For those of us who don’t live that cowboy life on a regular basis, rodeo weekend is our time to don our boots and hats and do all things country-western.Kids love this time of year, and if they attend school in the Lewiston-Clarkston Valley, there’s probably a rodeo royalty visit in their future. There’s something for everyone in this list: history, facts, poetry, art, and laughter. Get ready for the rodeo with these great reads for elementary-aged children:
“The Toughest Cowboy” by John Frank
Grizz Brickbottom is one of the West’s toughest cowboys but he wants a friend with whom to enjoy life. When he finds a companion in a miniature poodle, cowboy life looks a little different than what these cowpokes are used to. John Frank uses hilarious language and clever puns to get kids laughing in this silly cowboy tale. Illustrations from Zachary Pullen are incredible and will keep all readers interested.
“Cowboys and Cowgirls: Yippee-Yay!” by Gail Gibbons
Gail Gibbons feeds kids’ interest for cowboy life with this informational picture book. Describing life in the Wild West, Gibbons illustrates with both pictures and words what life looked like, from cattle drives to cowboy attire. This is a great introduction to all things cowboy.
“Black Cowboy, Wild Horses” by Julius Lester
This book, written by Julius Lester, tells the story of real-life cowboy Bob Lemmons, a former slave who has a knack for blending in with the horses and becoming one himself. Bob and his horse Warrior track a herd of wild horses and join them, eventually taking the herd over. The watercolor illustrations by Jerry Pinkney make this a must-read for anyone.
“The Cowgirl Way” by Holly George-Warren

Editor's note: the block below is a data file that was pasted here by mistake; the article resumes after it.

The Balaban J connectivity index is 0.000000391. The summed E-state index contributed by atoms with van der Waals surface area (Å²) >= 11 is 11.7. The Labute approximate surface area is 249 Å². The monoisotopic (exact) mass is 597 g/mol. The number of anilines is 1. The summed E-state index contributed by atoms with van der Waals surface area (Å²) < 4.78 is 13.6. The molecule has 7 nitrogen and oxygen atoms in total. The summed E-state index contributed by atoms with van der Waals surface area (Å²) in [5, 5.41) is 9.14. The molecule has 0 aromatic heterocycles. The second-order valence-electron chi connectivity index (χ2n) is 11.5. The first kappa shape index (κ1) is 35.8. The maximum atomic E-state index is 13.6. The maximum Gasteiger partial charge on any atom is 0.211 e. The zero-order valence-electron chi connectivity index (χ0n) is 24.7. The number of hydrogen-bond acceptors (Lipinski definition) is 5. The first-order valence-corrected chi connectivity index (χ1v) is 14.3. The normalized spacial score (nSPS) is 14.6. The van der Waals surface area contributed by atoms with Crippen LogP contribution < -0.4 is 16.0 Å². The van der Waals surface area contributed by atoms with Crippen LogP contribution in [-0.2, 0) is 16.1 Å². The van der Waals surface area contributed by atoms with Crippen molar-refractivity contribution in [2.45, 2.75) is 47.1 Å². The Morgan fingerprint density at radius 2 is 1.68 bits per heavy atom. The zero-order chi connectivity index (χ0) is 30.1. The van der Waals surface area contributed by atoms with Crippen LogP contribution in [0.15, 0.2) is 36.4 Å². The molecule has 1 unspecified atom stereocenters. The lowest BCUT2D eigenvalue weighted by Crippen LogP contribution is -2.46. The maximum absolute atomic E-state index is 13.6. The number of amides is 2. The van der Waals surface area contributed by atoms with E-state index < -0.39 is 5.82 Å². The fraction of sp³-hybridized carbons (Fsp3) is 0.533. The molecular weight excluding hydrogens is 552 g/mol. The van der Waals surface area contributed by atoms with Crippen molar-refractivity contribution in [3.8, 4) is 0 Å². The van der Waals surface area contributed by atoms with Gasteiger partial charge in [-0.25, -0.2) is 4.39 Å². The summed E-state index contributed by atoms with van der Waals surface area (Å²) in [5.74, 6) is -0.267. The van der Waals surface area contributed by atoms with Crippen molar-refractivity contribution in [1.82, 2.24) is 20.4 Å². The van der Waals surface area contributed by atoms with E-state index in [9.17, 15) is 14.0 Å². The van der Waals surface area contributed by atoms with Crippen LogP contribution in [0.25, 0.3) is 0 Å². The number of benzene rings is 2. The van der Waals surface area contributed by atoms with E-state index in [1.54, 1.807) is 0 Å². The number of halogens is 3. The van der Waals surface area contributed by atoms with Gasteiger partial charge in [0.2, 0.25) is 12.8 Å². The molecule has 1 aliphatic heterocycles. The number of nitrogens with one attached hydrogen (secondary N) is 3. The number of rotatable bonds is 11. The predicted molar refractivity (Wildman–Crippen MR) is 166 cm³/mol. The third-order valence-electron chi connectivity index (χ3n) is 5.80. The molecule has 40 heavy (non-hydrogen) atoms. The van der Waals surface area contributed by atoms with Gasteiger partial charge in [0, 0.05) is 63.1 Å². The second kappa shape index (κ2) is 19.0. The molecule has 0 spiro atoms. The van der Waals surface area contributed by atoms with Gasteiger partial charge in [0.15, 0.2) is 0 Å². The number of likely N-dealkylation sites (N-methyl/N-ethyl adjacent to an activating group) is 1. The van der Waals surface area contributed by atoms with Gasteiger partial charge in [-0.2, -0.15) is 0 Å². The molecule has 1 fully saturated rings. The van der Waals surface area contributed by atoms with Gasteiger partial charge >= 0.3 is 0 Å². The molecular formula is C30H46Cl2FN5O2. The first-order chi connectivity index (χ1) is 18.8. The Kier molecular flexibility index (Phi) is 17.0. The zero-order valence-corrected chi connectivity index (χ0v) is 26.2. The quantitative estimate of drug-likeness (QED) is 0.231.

Holly George-Warren reminds us that rodeos, horses, and the Wild West aren’t just for boys. In this informational book, readers are introduced to many types of cowgirls, from rodeo stars to outlaws and rebels. Filled with exciting facts and fun photos, history is far from boring with this book.
“Cowboy Up! Ride the Navajo Rodeo” by Nancy Bo Flood
Nancy Bo Flood pairs poetry with a more traditional writing style to teach readers about the culture of Navajo Rodeo. Each two-page layout explains a different aspect of the rodeo with facts and photos. This is a great way to introduce children to different cultures within our own country.
“Twas the Night Before Roundup” by Nancy Garhan Attebury
This is a fun read-aloud as it takes the well-known Christmas poem “ ‘Twas the Night Before Christmas” and changes the words to tell the story about the Pendleton Roundup. Kids will love reading horse names like Bullet and Bandit take the place of Santa’s reindeer and the fact that it’s about something close to home is a bonus. After the story, Attebury teaches readers about rodeo lingo, rodeo events and gives a Roundup timeline.